UNGA High-level Debate Recognizes Climate Change Effects on Vulnerable States
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World leaders gathered for the High-level Debate of the 67th session UN General Assembly (UNGA) noted the challenges posed by climate change, particularly for vulnerable countries such as SIDS and Least Developed Countries (LDCs).

Some speakers noted the potential effects of climate change on conflict, including over scarce food and water resources.

26 September 2012: During the second day of the High-level Debate of the 67th session UN General Assembly (UNGA), several speakers expressed commitments to address climate change. Others expressed concerns about the effects of climate change on vulnerable States and highlighted the potential for climate change to contribute to conflicts.

Felipe Calderón Hinojosa, President of Mexico, expressed Mexico’s commitment to tackle climate change, and emphasized that countries can simultaneously mitigate climate change impacts and tackle poverty. Viktor Yanukovych, President of Ukraine, recognized climate change as a priority task, noting Ukraine’s voluntary commitments to reduce its greenhouse gas (GHGs) emissions 20% by 2020.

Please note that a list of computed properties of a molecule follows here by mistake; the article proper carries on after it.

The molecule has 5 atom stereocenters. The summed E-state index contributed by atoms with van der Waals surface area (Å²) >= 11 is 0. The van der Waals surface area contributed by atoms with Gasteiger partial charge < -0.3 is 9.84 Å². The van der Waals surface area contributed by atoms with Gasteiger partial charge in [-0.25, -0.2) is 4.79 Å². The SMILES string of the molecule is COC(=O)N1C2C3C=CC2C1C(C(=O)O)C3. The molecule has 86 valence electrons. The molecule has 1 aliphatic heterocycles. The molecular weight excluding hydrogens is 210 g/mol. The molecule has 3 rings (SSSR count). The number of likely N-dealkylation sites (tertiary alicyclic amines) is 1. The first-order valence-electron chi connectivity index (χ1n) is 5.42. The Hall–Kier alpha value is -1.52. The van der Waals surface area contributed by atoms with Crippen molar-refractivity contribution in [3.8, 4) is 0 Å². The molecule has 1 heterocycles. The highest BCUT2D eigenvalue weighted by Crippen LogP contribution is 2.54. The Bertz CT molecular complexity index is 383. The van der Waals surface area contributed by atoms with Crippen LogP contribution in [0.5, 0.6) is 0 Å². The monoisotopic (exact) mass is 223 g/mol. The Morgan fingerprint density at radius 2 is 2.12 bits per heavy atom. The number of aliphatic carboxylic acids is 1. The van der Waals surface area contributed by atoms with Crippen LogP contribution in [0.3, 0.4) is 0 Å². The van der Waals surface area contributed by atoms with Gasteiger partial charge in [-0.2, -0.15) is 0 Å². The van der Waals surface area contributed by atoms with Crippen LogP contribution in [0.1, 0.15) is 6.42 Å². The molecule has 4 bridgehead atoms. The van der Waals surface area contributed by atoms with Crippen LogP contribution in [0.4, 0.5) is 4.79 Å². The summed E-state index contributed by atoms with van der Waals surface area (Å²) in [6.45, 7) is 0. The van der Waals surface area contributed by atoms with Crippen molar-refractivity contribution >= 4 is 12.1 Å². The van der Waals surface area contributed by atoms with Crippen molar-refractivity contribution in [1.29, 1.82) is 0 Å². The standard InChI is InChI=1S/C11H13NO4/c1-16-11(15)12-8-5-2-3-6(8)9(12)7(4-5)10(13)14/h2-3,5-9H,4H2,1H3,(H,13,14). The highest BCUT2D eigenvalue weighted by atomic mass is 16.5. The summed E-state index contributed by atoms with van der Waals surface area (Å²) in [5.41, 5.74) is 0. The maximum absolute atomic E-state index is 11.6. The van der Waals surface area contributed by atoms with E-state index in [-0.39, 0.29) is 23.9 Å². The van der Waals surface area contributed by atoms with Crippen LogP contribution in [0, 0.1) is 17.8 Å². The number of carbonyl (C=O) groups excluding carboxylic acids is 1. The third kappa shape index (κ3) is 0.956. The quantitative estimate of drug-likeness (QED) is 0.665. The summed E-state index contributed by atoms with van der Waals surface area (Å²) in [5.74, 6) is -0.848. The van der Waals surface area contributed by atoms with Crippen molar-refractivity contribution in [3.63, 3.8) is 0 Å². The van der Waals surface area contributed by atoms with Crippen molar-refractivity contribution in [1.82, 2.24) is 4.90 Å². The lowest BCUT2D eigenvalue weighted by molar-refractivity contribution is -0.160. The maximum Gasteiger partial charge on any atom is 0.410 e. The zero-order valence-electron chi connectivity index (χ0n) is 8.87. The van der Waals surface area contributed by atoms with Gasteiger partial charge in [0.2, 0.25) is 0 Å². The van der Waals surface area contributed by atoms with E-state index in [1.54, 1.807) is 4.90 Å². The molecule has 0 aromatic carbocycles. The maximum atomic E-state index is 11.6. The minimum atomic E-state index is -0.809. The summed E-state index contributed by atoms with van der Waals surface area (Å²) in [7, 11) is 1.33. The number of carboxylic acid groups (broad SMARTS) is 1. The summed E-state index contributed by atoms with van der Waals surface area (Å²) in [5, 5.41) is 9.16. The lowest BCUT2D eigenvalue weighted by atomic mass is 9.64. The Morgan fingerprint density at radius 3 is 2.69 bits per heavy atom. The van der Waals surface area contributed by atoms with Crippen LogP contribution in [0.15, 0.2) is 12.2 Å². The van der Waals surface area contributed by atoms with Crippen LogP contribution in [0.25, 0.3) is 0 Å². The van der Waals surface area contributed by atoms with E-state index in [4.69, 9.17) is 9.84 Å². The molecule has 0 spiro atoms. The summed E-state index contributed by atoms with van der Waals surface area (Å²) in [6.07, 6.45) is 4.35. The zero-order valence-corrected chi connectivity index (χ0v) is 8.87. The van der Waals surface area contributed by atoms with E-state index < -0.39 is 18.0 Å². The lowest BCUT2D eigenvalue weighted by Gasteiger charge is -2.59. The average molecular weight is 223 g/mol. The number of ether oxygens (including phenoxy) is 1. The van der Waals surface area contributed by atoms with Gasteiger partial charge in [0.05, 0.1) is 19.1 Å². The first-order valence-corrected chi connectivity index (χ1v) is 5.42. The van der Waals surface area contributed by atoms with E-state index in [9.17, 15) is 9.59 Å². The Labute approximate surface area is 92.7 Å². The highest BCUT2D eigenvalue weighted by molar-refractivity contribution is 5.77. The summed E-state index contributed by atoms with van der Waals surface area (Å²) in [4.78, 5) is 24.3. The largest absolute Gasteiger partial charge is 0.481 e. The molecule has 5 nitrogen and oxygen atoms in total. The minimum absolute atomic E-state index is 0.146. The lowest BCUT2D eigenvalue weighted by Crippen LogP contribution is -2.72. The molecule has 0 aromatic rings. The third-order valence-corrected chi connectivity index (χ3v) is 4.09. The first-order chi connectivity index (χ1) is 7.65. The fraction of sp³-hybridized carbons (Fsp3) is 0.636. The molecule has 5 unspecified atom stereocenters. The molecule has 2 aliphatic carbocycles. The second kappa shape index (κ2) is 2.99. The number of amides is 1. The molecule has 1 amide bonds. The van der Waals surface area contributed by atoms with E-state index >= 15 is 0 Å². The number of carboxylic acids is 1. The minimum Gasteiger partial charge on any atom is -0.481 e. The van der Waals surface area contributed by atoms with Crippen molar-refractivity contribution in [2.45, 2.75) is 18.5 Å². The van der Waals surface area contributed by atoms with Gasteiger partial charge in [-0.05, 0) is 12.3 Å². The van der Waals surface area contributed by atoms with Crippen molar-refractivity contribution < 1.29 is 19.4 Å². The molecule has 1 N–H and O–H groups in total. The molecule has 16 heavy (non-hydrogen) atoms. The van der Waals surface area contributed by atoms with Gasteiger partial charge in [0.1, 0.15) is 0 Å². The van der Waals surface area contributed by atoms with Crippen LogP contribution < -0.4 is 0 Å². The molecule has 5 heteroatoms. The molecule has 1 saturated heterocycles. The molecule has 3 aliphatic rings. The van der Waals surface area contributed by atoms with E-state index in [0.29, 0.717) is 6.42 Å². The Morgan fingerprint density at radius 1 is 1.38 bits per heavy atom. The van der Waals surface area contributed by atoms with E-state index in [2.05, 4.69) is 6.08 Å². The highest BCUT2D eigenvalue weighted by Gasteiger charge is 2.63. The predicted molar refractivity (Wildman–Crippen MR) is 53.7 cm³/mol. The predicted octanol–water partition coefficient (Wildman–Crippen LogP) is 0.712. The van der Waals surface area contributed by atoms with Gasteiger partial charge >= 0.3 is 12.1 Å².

Henri, Grand Duke of Luxembourg, stated that while progress had been made at the UNFCCC meetings, more commitments were needed to reduce carbon emissions and mobilize financial and technological resources for adaptation among the most vulnerable countries, particularly the least developed countries (LDCs), the Landlocked Developing Countries and the small island developing States (SIDS). Mario Monti, Prime Minister of Italy, also expressed concern for the future of the most vulnerable countries, particularly small island States. He said all countries have a joint responsibility to address climate change, including the sustainable development of oceans and the preservation of their biodiversity, ecosystems and resilience. Cheick Modibo Diarra, President of Mali, noted the effects of climate change on both ecosystems and livelihoods, particularly in vulnerable countries.

Anote Tong, President of Kiribati, described climate change as “the greatest moral challenge of our time.” He stressed the need for urgent, intensified action to address climate change and sea level rise, noting the threats it poses to the long-term survival of Kiribati and the world. He also called for development assistance on adaptation.

King Mswati III of Swaziland called for the adoption of environmentally-friendly technologies to address climate change concerns and welcomed commitments made under the Sustainable Energy for All (SE4ALL) Initiative.

Some speakers noted connections between climate change and conflict. Mwai Kibaki, President of Kenya, underlined that strengthening global institutions on biodiversity, climate change and environment were critical in avoiding conflicts and disputes. Julia Gillard, Prime Minister of Australia, noted that climate change threatens food security, affecting development. Titus Corlatean, Minister of Foreign Affairs of Romania, said climate change has affected water availability, and urged action to avoid the potential for future conflicts over lack of water resources. [UNGA 67 High-level Debate Website]

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